Accountability systems still strike me as important.  Especially when a school's assessment results show that it is not pulling together quickly enough to strengthen its teachers and thereby strengthen its students,  something substantial needs to happen to turn that around.

Still, I'm now thinking of teaching quality as the thing we most need to build, and of accountability systems as mainly a tool to be used in the building effort.  

My understanding really has changed.

Thursday, September 2, 2010

Strength in small faces

It's been a tough week, and I'd like to close it by thanking two tiny Kentuckians.

Last Friday, these smiling faces gave me the perfect reminder of why that day's parent workshop mattered and why the work of the Prichard Committee is so essential.

These two are Jo Jo and Penny Jolly, two of my youngest "grand-students."  Their dad, Paul, studied with my husband at Centre, and he and Mary are regular participants in our rolling "alumni seminar" that chews through important books each summer.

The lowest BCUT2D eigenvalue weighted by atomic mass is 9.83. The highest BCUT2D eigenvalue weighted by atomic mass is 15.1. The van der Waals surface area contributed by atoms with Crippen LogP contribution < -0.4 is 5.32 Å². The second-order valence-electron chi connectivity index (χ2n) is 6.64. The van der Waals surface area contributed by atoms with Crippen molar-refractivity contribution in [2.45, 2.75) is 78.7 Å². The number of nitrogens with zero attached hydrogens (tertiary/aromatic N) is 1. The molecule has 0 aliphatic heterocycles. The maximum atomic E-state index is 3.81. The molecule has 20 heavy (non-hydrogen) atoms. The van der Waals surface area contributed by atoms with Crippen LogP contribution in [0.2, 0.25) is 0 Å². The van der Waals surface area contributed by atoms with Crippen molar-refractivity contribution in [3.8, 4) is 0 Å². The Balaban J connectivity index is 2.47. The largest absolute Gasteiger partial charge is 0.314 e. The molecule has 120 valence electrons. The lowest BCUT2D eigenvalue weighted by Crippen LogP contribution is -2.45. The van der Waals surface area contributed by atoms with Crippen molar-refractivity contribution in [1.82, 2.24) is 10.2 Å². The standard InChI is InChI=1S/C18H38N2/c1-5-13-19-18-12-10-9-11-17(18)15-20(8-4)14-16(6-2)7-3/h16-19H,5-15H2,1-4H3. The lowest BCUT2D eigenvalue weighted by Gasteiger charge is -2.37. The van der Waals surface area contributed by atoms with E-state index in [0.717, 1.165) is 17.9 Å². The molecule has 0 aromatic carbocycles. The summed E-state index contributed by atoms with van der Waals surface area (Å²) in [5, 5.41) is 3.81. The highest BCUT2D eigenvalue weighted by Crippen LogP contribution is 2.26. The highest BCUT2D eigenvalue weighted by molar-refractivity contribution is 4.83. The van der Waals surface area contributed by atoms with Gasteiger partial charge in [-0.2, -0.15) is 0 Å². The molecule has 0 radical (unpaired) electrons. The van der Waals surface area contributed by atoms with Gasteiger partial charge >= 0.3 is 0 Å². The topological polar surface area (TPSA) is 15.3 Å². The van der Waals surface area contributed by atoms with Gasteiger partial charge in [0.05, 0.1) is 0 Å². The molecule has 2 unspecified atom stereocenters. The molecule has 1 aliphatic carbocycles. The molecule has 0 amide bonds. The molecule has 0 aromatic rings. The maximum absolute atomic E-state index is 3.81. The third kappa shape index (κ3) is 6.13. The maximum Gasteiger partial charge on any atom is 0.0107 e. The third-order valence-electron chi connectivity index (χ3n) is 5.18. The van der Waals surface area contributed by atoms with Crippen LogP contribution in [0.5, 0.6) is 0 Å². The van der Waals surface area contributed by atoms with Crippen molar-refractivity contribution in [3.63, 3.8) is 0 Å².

Jo Jo and Penny, along with their big brother Brandon, are among the Kentucky children I imagine when I think of the work ahead.

Our schools, and our efforts to strengthen them, must measure up to the energy and promise of these children and thousands of others across the commonwealth.

So, thank you, Penny and Jo Jo, for being yourselves and being right where I needed you this week.

Wednesday, September 1, 2010

Why social studies standard are harder

Multi-state efforts to share social studies standards will be a bigger challenge than reading and mathematics.  As social animals, we're part of the process that defines geography as well as history--and xkcd.com just pushed that point home: